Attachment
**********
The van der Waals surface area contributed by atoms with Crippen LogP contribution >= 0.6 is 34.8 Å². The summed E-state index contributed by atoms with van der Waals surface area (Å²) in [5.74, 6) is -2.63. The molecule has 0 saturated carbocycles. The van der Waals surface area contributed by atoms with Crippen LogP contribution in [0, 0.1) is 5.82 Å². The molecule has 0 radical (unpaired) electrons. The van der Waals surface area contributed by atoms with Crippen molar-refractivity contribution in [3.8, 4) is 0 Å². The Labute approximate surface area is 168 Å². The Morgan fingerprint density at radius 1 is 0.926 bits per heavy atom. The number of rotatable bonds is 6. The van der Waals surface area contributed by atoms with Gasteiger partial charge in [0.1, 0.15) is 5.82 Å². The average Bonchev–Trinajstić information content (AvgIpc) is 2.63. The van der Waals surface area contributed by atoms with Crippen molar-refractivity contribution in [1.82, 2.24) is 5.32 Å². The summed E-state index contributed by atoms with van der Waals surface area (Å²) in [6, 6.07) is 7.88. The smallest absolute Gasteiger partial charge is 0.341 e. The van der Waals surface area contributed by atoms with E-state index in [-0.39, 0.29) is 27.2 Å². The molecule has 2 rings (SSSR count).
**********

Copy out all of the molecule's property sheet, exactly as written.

The van der Waals surface area contributed by atoms with Crippen LogP contribution >= 0.6 is 34.8 Å². The summed E-state index contributed by atoms with van der Waals surface area (Å²) in [5.74, 6) is -2.63. The molecule has 0 saturated carbocycles. The van der Waals surface area contributed by atoms with Crippen LogP contribution in [0, 0.1) is 5.82 Å². The molecule has 0 radical (unpaired) electrons. The van der Waals surface area contributed by atoms with Crippen molar-refractivity contribution in [3.8, 4) is 0 Å². The Labute approximate surface area is 168 Å². The Morgan fingerprint density at radius 1 is 0.926 bits per heavy atom. The number of rotatable bonds is 6. The van der Waals surface area contributed by atoms with Gasteiger partial charge in [0.1, 0.15) is 5.82 Å². The average Bonchev–Trinajstić information content (AvgIpc) is 2.63. The van der Waals surface area contributed by atoms with Crippen molar-refractivity contribution in [1.82, 2.24) is 5.32 Å². The summed E-state index contributed by atoms with van der Waals surface area (Å²) in [6, 6.07) is 7.88. The smallest absolute Gasteiger partial charge is 0.341 e. The van der Waals surface area contributed by atoms with E-state index in [-0.39, 0.29) is 27.2 Å². The molecule has 2 rings (SSSR count).